What really makes this situation different is that economic considerations became secondary to medical considerations. The choice of economic policy essentially became a choice between economic growth and saving lives, which depends on the traditions and the level of trust in each society. However, a drawn-out economic decline is fraught with human casualties as well.
What does it all mean in terms of the challenges facing the economy? At least in the short term, GDP will cease to be a critically important criterion for assessing growth dynamics. Moreover, the problem is not so much about the extent of the recession as its duration. A deep, but short-lived decline will be followed by a rebound with subsequent growth, which may not even require any extra investment. However, an extended stagnation is far more dangerous as it tends to destroy infrastructure and degrade all aspects of life.
Of course, Russia will not escape a general economic recession. According to the Ministry of Economic Development, the country’s GDP will fall by 5 percent in 2020, real incomes are expected to drop by 3.8 percent and unemployment to rise to 5.7 percent, the highest in the past nine years. Today, our country is hit by three economic shocks. First, the falling global oil prices. This is the biggest shock, since the domestic economy remains dependent on hydrocarbon exports. However, over the past 20 years, Russia has withstood such blows three times, in the late 1990s, in 2008 ̶ 2009 and in 2014 ̶ 2015, meaning that it isn’t difficult to assess the impact of this shock on the economy and pinpoint the most effective measures to alleviate its ramifications. The main blow is expected to come in 2020. In 2021, the economy will adapt to the new circumstances, regardless of the oil price.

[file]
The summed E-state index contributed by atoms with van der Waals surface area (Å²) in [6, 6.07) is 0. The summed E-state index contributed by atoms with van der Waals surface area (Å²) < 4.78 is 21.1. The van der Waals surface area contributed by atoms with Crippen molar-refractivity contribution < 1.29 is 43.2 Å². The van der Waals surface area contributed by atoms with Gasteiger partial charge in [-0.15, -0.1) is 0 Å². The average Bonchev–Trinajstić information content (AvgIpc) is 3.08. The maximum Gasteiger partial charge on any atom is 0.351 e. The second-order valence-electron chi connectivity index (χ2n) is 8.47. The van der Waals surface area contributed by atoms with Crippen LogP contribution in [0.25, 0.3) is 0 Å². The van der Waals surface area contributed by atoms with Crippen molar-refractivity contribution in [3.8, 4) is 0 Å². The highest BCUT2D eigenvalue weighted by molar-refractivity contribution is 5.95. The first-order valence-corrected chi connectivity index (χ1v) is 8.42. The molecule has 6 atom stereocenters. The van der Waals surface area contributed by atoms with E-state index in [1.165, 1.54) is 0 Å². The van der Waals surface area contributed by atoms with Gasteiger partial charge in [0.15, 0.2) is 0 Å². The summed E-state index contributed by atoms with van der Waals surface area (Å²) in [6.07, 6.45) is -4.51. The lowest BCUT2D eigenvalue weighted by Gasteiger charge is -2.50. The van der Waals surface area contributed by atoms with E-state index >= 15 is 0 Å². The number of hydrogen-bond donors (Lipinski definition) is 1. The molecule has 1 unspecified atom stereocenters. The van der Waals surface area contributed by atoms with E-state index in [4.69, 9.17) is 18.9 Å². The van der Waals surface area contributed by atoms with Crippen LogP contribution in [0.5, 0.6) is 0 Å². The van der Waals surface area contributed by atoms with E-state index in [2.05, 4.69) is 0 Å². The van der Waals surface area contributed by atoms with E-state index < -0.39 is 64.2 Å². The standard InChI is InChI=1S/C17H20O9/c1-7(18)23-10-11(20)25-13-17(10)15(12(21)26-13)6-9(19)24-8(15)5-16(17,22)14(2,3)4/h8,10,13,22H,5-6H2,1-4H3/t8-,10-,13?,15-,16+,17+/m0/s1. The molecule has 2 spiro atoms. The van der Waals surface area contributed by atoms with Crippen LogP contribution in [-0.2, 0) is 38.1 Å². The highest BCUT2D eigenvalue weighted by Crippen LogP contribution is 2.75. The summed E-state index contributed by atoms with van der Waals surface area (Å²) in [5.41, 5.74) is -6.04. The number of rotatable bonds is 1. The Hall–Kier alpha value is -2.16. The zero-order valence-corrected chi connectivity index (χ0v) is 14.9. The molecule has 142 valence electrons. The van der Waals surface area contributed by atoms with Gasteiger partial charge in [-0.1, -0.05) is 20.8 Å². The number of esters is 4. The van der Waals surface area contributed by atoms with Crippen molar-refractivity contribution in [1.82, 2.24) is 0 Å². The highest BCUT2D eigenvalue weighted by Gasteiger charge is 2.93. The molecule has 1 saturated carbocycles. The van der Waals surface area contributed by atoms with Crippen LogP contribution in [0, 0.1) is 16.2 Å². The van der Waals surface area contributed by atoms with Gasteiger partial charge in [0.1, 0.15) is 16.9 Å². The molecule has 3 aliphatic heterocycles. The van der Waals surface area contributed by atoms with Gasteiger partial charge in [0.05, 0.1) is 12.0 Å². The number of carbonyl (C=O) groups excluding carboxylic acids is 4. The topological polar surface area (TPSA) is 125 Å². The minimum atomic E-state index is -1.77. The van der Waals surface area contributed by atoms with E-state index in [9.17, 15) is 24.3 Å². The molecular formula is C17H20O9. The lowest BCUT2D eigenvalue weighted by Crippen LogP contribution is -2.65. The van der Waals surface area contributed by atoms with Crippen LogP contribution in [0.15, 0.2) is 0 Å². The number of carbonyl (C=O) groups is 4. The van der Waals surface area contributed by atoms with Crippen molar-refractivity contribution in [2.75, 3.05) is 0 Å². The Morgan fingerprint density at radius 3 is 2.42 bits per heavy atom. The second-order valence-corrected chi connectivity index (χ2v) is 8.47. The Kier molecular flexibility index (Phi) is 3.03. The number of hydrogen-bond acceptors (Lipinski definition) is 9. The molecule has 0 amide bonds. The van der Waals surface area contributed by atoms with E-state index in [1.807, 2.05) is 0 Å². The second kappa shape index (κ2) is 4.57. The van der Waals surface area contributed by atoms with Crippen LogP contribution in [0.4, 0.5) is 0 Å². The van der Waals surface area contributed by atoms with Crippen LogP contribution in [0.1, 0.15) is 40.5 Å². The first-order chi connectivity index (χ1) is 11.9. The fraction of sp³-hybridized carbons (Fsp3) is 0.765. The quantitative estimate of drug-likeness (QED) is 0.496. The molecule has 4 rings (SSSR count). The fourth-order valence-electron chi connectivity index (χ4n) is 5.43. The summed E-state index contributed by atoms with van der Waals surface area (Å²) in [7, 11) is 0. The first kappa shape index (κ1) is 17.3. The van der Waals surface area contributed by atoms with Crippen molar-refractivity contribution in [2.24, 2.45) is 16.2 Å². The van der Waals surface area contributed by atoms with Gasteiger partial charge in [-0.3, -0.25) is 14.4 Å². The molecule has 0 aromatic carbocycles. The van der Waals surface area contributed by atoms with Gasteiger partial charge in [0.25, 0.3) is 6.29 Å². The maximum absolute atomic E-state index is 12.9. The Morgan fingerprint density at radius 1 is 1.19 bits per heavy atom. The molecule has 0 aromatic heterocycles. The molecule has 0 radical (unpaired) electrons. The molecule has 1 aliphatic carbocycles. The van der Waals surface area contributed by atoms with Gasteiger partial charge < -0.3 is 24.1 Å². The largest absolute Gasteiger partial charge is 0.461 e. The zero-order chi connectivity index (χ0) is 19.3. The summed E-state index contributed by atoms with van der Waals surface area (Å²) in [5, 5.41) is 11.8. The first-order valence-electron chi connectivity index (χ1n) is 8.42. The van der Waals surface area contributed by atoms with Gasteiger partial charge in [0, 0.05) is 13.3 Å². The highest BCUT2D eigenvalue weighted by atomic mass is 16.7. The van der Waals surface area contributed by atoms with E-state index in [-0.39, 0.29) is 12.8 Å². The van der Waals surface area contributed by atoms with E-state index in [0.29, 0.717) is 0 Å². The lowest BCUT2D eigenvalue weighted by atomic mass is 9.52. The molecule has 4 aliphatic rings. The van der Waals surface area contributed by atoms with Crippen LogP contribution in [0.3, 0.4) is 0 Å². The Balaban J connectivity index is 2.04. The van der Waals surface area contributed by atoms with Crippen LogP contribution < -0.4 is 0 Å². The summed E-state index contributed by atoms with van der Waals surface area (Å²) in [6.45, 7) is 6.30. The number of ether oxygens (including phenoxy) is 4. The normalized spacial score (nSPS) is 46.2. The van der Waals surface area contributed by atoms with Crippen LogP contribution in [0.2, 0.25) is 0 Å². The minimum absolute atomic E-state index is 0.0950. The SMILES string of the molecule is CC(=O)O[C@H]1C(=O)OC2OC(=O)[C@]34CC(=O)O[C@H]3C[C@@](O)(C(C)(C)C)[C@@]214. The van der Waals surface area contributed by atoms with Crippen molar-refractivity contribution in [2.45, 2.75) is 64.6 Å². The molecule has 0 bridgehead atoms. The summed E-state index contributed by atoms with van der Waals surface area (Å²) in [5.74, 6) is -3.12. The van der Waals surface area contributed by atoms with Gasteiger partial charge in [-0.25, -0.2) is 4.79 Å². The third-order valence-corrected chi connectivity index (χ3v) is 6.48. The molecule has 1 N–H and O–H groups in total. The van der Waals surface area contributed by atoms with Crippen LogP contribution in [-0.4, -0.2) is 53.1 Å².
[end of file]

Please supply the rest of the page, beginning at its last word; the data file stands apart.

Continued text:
However, the second, internal, shock, which was the result of the regulatory decisions by the state trying to slow down the spread of the coronavirus infection, is unprecedented. On the face of it, it is reminiscent of the situation in the early 1990s, when individual economic agents dropped out of the economic process, thus severing existing ties. But this comparison works only partly, to say the least. The current problems in the real sector of the economy, the labour market, the social sphere and the banking sector are unprecedented in their nature, and standard approaches to analysing economic and financial crises are not applicable here. The closing of businesses cannot be explained by poor competitiveness of the companies or the goods. After all, their closing was primarily caused by non-economic decisions. Moreover, under quarantine, maximum restrictions apply to the service sector, where production chains are normally straightforward and short (small businesses and service sector). Therefore, the recession may be limited to the period of the regulatory decisions, and economic recovery will begin fairly quickly, unless, of course, new waves of the epidemic lead to another round of forced restrictions.
Finally, there’s a third shock associated with the declining international demand for a wide range of domestic goods due to a slowdown in the global economy. A similar situation was observed in 2008–2009 during the global financial and economic crisis. The scale of the current decline in Russia’s exports can be seen if you compare them with that period. The current reduction in global trade and demand is also largely due to restrictive measures and temporary rupture of economic and logistics ties. Therefore, the duration of this fall may be limited to the duration of strict quarantine measures, after which the demand will recover. Here, too, there’s a threat of a new outbreak of the pandemic, which can inflict a debilitating blow to the global economy that can only be compared to a world war.
The speed of demand recovery also depends on the state of the global economy before the shock. In 2007–2008 it was largely overheated after a decade of rapid growth and has been growing quite slowly up until now. Therefore, if the pandemic gradually subsides, the depth of the recession after the first round of restrictions on doing business is unlikely to increase and the ensuing return to the natural level of demand can be quite fast. However, it is unlikely to exceed the pre-crisis demand and trade levels.